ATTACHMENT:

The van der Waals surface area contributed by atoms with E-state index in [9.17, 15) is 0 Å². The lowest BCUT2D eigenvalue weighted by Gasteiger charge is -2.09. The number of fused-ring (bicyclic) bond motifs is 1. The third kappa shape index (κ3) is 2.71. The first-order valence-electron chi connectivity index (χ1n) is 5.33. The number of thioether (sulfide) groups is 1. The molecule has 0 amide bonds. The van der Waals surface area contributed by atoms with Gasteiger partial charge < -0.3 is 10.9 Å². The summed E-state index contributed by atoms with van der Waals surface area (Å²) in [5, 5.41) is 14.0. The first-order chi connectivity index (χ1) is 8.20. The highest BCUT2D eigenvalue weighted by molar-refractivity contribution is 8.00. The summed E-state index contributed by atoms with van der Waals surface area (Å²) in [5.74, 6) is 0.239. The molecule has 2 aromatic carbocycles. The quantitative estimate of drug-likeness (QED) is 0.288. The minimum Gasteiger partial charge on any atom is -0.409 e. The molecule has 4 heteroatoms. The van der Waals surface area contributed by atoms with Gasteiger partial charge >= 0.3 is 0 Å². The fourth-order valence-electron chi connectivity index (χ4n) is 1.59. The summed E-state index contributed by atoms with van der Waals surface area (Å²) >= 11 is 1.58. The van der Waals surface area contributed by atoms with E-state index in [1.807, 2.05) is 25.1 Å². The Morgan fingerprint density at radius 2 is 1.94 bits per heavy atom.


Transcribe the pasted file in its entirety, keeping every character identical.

The van der Waals surface area contributed by atoms with E-state index in [9.17, 15) is 0 Å². The lowest BCUT2D eigenvalue weighted by Gasteiger charge is -2.09. The number of fused-ring (bicyclic) bond motifs is 1. The third kappa shape index (κ3) is 2.71. The first-order valence-electron chi connectivity index (χ1n) is 5.33. The number of thioether (sulfide) groups is 1. The molecule has 0 amide bonds. The van der Waals surface area contributed by atoms with Gasteiger partial charge < -0.3 is 10.9 Å². The summed E-state index contributed by atoms with van der Waals surface area (Å²) in [5, 5.41) is 14.0. The first-order chi connectivity index (χ1) is 8.20. The highest BCUT2D eigenvalue weighted by molar-refractivity contribution is 8.00. The summed E-state index contributed by atoms with van der Waals surface area (Å²) in [5.74, 6) is 0.239. The molecule has 2 aromatic carbocycles. The quantitative estimate of drug-likeness (QED) is 0.288. The minimum Gasteiger partial charge on any atom is -0.409 e. The molecule has 4 heteroatoms. The van der Waals surface area contributed by atoms with Gasteiger partial charge >= 0.3 is 0 Å². The fourth-order valence-electron chi connectivity index (χ4n) is 1.59. The summed E-state index contributed by atoms with van der Waals surface area (Å²) >= 11 is 1.58. The van der Waals surface area contributed by atoms with E-state index in [1.807, 2.05) is 25.1 Å². The Morgan fingerprint density at radius 2 is 1.94 bits per heavy atom.